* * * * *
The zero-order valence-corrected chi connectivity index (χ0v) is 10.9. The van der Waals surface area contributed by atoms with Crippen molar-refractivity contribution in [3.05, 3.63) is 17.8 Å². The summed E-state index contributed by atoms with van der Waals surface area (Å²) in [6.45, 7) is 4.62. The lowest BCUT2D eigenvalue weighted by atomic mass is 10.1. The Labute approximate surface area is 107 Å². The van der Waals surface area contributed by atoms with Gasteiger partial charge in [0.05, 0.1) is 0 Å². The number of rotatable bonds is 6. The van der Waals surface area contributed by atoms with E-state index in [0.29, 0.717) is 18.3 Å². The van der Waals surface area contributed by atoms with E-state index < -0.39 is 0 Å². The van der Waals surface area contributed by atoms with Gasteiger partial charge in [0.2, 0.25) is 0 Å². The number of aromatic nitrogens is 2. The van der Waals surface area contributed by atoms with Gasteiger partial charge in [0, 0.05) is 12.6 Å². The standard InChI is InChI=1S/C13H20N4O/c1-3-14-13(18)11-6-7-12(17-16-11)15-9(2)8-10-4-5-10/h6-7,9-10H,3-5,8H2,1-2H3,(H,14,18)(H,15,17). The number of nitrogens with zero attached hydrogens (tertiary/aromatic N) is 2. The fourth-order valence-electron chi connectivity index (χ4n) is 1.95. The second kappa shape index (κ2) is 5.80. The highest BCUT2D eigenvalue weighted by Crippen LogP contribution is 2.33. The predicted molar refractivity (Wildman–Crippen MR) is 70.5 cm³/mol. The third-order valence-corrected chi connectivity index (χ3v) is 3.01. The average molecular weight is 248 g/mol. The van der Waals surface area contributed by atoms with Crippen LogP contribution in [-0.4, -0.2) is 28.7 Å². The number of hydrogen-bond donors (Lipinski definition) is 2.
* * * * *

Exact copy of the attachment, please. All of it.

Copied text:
The zero-order valence-corrected chi connectivity index (χ0v) is 10.9. The van der Waals surface area contributed by atoms with Crippen molar-refractivity contribution in [3.05, 3.63) is 17.8 Å². The summed E-state index contributed by atoms with van der Waals surface area (Å²) in [6.45, 7) is 4.62. The lowest BCUT2D eigenvalue weighted by atomic mass is 10.1. The Labute approximate surface area is 107 Å². The van der Waals surface area contributed by atoms with Gasteiger partial charge in [0.05, 0.1) is 0 Å². The number of rotatable bonds is 6. The van der Waals surface area contributed by atoms with E-state index in [0.29, 0.717) is 18.3 Å². The van der Waals surface area contributed by atoms with E-state index < -0.39 is 0 Å². The van der Waals surface area contributed by atoms with Gasteiger partial charge in [0.2, 0.25) is 0 Å². The number of aromatic nitrogens is 2. The van der Waals surface area contributed by atoms with Gasteiger partial charge in [0, 0.05) is 12.6 Å². The standard InChI is InChI=1S/C13H20N4O/c1-3-14-13(18)11-6-7-12(17-16-11)15-9(2)8-10-4-5-10/h6-7,9-10H,3-5,8H2,1-2H3,(H,14,18)(H,15,17). The number of nitrogens with zero attached hydrogens (tertiary/aromatic N) is 2. The fourth-order valence-electron chi connectivity index (χ4n) is 1.95. The second kappa shape index (κ2) is 5.80. The highest BCUT2D eigenvalue weighted by Crippen LogP contribution is 2.33. The predicted molar refractivity (Wildman–Crippen MR) is 70.5 cm³/mol. The third-order valence-corrected chi connectivity index (χ3v) is 3.01. The average molecular weight is 248 g/mol. The van der Waals surface area contributed by atoms with Crippen LogP contribution in [-0.4, -0.2) is 28.7 Å². The number of hydrogen-bond donors (Lipinski definition) is 2.